Spanish Defense Minister Carme Chacon gave birth to her first child on Monday. Chacon, 37, who is Spain’s first female defense minister, had a 2.8kg boy in her hometown of Esplugues de Llobregat near Barcelona, said Josep Maria Lailla, chief obstetrician at San Joan de Deu Hospital.
The doctor said the baby would be named Miquel, the Catalan version of Miguel, after his father Miguel Barroso.
Lailla said Chacon, who is Catalan, and the baby are both fine.
Chacon had been due to testify before parliament for the first time yesterday to outline her policy, but the ministry requested a delay after she was admitted to the hospital to have the baby.
One question raised by Chacon’s appointment was whether she would take the full 16 weeks of maternity leave she is entitled to. This remains unknown.
Chacon was the highlight of the new Cabinet appointed last month by Spanish Prime Minister Jose Luis Rodriguez Zapatero, who won re-election in March and has made gender equality a hallmark of his administration.
The Cabinet appointments not only gave Spain its first female defense minister but also featured nine women to eight men. That compares to a 50-50 split in Zapatero’s first term, when there were 16 ministers.
Photos of a pregnant Chacon reviewing soldiers the day she assumed her post ran on the front page of several newspapers and also dominated TV news coverage.
Over a few hours under gray skies, dozens of combat planes and helicopters roar on and off the flight deck of the USS Nimitz aircraft carrier, in a demonstration of US military power in some of the world’s most hotly contested waters. MH-60 Seahawk helicopters and F/A-18 Hornet jets bearing pilot call signs such as “Fozzie Bear,” “Pig Sweat” and “Bongoo” emit deafening screams as they land in the drizzle on the Nimitz, which is leading a carrier strike group that entered the South China Sea two weeks ago. US Rear Admiral Christopher Sweeney, who is commanding the group, said the tour
Sitting in a lotus position, four men weave glittering beads through gold thread on an organza sheet, carefully constructing a wedding dress that would soon wow crowds at Paris Fashion Week. For once, the French couturier behind the design, Julien Fournie, is determined to put these craftsmen in the spotlight. His new collection, which showed in Paris on Tuesday, was entirely made with fabrics from Mumbai. He said that a sort of “design imperialism” means that French fashion houses often play down that their fabrics are made outside France. “The houses which don’t admit it are perhaps afraid of losing their clientele,” Fournie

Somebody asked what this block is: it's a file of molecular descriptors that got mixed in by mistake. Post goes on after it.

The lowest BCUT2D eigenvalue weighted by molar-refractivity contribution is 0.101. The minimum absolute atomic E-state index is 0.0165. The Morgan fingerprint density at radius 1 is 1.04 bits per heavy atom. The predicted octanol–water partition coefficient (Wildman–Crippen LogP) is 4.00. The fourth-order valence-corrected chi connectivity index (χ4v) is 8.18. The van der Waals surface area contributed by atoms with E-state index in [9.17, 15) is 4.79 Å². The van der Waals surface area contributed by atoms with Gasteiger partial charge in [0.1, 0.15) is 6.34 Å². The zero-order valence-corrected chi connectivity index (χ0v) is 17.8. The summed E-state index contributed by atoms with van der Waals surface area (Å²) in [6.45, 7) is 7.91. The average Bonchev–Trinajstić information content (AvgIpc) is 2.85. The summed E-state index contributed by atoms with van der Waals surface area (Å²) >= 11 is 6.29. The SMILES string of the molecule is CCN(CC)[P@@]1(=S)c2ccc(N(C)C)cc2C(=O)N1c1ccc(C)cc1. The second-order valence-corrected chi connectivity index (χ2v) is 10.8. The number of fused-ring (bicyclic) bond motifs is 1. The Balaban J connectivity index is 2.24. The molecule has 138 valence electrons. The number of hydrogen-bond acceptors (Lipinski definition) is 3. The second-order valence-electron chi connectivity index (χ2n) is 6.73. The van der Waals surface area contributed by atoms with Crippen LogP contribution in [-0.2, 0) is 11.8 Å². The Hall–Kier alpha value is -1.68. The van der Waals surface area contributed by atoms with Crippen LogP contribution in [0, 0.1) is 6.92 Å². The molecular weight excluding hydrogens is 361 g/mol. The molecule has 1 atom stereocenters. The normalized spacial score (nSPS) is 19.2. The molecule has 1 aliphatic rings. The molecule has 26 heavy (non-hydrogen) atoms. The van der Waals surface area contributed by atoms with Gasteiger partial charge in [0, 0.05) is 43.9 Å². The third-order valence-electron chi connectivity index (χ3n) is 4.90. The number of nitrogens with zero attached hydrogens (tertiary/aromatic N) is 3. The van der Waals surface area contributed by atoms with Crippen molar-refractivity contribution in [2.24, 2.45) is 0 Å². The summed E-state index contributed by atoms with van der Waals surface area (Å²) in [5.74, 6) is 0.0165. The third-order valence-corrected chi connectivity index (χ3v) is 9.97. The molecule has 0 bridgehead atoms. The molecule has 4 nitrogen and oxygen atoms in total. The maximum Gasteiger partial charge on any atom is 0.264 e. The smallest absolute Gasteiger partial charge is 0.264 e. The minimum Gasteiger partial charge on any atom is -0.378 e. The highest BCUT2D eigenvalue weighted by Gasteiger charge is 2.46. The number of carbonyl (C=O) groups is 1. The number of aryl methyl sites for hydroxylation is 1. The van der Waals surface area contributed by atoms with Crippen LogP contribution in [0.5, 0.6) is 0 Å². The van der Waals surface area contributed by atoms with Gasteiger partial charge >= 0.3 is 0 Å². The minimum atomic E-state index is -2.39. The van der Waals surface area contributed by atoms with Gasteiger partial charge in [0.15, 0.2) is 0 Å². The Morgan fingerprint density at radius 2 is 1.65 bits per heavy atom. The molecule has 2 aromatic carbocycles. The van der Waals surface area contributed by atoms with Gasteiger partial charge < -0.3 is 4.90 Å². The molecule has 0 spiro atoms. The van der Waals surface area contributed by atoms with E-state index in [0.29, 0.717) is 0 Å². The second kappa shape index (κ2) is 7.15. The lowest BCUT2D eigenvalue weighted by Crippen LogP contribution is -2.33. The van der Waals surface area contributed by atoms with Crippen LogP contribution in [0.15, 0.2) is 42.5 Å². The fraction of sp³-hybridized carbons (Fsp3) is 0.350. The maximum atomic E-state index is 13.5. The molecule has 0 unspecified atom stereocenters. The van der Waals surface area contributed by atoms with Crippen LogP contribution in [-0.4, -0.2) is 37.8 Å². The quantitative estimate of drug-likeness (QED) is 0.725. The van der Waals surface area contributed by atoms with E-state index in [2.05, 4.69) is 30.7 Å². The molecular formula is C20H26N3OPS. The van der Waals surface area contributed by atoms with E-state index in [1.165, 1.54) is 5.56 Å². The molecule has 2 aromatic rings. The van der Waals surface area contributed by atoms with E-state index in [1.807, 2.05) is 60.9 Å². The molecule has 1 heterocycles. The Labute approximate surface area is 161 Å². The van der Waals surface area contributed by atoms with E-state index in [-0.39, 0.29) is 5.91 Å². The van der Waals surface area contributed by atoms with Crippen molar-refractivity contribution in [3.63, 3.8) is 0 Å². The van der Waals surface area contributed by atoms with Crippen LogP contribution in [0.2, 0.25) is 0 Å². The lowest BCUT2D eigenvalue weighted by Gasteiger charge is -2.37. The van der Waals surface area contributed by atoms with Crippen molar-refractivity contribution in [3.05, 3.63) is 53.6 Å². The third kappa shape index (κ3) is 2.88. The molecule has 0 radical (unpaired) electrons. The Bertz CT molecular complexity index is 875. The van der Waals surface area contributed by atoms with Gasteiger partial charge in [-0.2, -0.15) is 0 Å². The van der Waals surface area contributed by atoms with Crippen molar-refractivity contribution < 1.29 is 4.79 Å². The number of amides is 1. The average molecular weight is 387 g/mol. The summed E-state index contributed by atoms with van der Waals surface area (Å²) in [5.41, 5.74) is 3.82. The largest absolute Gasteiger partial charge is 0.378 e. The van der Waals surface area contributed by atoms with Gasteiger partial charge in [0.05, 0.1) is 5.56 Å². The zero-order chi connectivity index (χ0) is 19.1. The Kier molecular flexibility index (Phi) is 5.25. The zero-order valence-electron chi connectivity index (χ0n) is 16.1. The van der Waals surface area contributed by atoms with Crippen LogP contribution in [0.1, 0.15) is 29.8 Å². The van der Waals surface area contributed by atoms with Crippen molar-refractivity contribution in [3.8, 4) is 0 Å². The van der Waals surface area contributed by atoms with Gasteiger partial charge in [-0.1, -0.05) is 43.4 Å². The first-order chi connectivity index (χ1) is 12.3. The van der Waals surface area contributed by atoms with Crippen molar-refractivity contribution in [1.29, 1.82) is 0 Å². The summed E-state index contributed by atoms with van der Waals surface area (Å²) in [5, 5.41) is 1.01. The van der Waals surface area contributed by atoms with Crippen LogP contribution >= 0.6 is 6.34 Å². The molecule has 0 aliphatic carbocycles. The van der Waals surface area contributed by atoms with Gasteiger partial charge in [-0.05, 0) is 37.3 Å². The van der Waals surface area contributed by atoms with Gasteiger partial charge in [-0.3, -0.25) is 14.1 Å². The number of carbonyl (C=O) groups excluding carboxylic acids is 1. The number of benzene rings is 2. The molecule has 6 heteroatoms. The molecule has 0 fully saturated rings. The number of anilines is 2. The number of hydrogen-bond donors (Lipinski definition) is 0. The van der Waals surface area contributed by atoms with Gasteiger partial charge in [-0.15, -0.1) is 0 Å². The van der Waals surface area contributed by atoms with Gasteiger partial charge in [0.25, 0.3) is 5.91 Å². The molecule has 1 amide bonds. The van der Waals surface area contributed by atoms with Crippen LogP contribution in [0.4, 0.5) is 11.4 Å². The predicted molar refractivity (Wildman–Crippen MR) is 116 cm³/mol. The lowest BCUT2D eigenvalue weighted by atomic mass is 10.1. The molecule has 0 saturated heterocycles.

A court in Thailand sentenced a 27-year-old political activist to 28 years in prison on Thursday for posting messages on Facebook that it said defamed the country’s monarchy, while two young women charged with the same offense continued a hunger strike after being hospitalized. The court in the northern province of Chiang Rai found that Mongkhon Thirakot contravened the lese majeste law in 14 of 27 posts for which he was arrested in August last year. The law covers the king, queen and heirs, and any regent. The lese majeste law carries a prison term of three to 15 years per incident for
INSTABILITY: The country has seen a 33 percent increase in land that cultivates poppies since the military took over the government in 2021, a UN report said The production of opium in Myanmar has flourished since the military’s seizure of power, with the cultivation of poppies up by one-third in the past year, as eradication efforts have dropped and the faltering economy has led more people toward the drug trade, a UN report released yesterday showed. Last year, the first full growing season since the military wrested control of the country from the democratically elected government of Aung San Suu Kyi in 2021, saw a 33 percent increase in Myanmar’s cultivation area to 40,100 hectares, the UN Office on Drugs and Crime report said. “Economic, security and governance disruptions